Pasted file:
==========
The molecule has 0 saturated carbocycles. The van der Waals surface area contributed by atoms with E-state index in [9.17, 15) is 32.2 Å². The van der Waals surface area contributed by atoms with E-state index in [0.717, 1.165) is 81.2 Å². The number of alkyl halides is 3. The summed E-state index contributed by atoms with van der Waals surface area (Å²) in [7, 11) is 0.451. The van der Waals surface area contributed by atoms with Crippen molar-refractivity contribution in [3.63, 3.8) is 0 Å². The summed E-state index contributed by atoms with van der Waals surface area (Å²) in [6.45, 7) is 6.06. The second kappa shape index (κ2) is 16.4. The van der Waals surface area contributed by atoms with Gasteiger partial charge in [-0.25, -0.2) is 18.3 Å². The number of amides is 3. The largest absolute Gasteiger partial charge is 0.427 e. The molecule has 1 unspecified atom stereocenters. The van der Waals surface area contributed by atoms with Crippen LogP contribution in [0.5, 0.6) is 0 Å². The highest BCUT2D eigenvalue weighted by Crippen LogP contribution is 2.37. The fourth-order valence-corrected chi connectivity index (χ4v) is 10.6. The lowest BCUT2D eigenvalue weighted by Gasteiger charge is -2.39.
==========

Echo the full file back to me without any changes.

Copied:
The molecule has 0 saturated carbocycles. The van der Waals surface area contributed by atoms with E-state index in [9.17, 15) is 32.2 Å². The van der Waals surface area contributed by atoms with E-state index in [0.717, 1.165) is 81.2 Å². The number of alkyl halides is 3. The summed E-state index contributed by atoms with van der Waals surface area (Å²) in [7, 11) is 0.451. The van der Waals surface area contributed by atoms with Crippen molar-refractivity contribution in [3.63, 3.8) is 0 Å². The summed E-state index contributed by atoms with van der Waals surface area (Å²) in [6.45, 7) is 6.06. The second kappa shape index (κ2) is 16.4. The van der Waals surface area contributed by atoms with Gasteiger partial charge in [-0.25, -0.2) is 18.3 Å². The number of amides is 3. The largest absolute Gasteiger partial charge is 0.427 e. The molecule has 1 unspecified atom stereocenters. The van der Waals surface area contributed by atoms with Crippen LogP contribution in [0.5, 0.6) is 0 Å². The highest BCUT2D eigenvalue weighted by Crippen LogP contribution is 2.37. The fourth-order valence-corrected chi connectivity index (χ4v) is 10.6. The lowest BCUT2D eigenvalue weighted by Gasteiger charge is -2.39.